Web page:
Among the asset classes that MFS trades in, the biggest allocations are to fixed income (30%) and foreign exchange (27%). Would you say this is a reflection of your fund's competencies, or the depth of these asset class markets?
In designing Conquest MFS, we sought to replicate the CTA industry in one fund. To determine the asset class mix for the fund, we did a survey of the largest 20 CTAs, and used an average of their sector allocations and most commonly used markets. Although most CTAs say they trade over 50 or 100 markets, a closer study of P&L attribution reveals that most of the P&L is generated in the largest, most liquid markets such as currencies, fixed income and equities. The concentration of P&L into these three sectors is a reflection of the depth of these markets; a CTA over US$500 million can easily trade these markets without having any effect on them, which is something that cannot necessarily be said about a market like live cattle or orange juice. Our allocation is thus a reflection of the allocation of the industry as a whole, which in turn reflects the depth of markets in these asset classes.
MFS is also diversified across time frames and geographic regions. What is the breakdown of the fund's assets by these two criteria? Why?
Conquest MFS separates time frames into three different buckets:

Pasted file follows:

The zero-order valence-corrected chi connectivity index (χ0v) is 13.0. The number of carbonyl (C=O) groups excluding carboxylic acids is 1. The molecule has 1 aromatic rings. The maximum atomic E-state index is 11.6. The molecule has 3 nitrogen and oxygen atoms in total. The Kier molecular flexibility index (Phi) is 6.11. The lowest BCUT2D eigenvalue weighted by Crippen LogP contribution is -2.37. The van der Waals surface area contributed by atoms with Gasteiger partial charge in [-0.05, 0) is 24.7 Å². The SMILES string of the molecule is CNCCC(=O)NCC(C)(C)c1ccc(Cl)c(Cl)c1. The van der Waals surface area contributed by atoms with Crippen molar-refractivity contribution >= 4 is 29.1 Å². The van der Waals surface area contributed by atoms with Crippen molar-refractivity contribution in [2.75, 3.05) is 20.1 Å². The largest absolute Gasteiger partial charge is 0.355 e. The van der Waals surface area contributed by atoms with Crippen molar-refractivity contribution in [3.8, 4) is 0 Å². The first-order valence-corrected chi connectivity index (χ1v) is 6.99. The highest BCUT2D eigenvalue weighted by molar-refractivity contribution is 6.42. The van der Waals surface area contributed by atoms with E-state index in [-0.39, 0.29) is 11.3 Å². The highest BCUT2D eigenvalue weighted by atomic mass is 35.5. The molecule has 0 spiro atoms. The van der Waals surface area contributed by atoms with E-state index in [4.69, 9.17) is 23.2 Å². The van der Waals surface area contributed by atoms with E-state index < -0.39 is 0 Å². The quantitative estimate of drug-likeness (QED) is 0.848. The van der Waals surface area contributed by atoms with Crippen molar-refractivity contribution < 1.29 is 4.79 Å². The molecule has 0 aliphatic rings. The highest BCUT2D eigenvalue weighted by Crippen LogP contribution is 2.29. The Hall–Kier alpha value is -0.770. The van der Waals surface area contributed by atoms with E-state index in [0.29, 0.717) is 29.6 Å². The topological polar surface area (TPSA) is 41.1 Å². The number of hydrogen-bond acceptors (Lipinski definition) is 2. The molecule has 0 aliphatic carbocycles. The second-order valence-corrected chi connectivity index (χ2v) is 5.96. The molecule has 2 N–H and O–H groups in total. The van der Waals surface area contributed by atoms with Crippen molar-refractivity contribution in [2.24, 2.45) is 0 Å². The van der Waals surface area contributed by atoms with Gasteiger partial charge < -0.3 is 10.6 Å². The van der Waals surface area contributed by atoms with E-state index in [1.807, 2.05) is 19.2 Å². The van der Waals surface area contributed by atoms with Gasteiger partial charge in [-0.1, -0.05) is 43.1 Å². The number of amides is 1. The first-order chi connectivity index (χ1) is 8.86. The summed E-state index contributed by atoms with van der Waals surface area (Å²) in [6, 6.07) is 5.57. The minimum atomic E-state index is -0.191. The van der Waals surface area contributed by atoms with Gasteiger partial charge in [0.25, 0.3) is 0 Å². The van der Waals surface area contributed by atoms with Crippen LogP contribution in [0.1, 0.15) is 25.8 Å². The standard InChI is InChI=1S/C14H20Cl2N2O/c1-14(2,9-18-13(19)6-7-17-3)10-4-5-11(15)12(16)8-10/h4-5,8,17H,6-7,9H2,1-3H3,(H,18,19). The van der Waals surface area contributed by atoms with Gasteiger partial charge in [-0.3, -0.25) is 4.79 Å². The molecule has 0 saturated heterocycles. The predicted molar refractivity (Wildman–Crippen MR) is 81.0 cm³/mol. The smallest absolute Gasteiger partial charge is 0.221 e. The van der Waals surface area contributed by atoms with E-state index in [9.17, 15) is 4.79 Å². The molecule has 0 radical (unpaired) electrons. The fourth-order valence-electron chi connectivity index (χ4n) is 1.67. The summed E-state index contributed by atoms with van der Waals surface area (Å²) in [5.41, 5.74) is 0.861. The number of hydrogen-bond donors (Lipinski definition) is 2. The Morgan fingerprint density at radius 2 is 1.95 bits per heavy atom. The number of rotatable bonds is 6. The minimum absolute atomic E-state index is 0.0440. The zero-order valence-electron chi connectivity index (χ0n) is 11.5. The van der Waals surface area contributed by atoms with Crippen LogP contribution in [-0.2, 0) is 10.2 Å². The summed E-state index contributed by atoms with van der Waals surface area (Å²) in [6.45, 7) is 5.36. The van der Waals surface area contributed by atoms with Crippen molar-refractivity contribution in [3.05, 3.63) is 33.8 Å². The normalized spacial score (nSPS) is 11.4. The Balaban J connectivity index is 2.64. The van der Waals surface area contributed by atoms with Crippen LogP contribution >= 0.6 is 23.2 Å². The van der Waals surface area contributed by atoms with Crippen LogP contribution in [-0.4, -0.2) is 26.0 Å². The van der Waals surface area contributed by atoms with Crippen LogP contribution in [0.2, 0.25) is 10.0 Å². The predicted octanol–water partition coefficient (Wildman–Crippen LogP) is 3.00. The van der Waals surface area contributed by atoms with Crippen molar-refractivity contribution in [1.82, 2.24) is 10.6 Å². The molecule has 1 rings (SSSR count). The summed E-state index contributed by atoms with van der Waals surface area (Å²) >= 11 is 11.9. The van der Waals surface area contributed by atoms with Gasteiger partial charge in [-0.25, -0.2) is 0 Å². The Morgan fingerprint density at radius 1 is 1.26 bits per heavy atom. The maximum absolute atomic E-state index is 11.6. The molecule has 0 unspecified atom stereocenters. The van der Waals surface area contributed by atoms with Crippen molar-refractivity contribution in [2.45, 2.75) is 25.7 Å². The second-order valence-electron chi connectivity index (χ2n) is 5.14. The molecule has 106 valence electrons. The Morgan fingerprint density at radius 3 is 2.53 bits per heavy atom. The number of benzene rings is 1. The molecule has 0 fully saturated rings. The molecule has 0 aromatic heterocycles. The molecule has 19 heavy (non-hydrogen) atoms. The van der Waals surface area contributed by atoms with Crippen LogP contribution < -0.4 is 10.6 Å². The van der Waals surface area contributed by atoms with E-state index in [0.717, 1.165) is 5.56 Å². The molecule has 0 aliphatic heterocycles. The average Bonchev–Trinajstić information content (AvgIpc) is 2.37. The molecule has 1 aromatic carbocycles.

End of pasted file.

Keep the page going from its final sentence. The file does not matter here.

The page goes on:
- Breakouts less than 20 days (short-term) - 40%
- Breakouts greater than 20 days and less than 60 days (medium-term) - 25%
- Breakouts greater than 60 days (long-term) - 35%
However, due to liquidity constraints, Conquest MFS does not trade some commodity and currency markets over the shorter half of the strategy horizons. Consequently, the true breakdown across time frames is: 34.2% short-term, 25.7% medium-term and 40.1% long-term.
Conquest MFS separates its geographical exposure into three different buckets:
- Asia/Australia - 20.5%
- Europe - 34.8%
- North America - 44.7%
The different time frames were chosen to provide maximum diversification across trading horizons. The time horizons were spaced logarithmically because the marginal effect of each additional day in the breakout calculation decreases as the time horizon increases. In other words, the difference between a 5-day breakout strategies trades and those of a 10-day strategy is going to be significantly larger than the difference between the trades of 160-day and 165-day strategies.
The geographical exposure was weighted for liquidity and time-zone diversification. We chose markets that were most representative of what other managers trade while attempting to preserve diversification both across regions and within each region.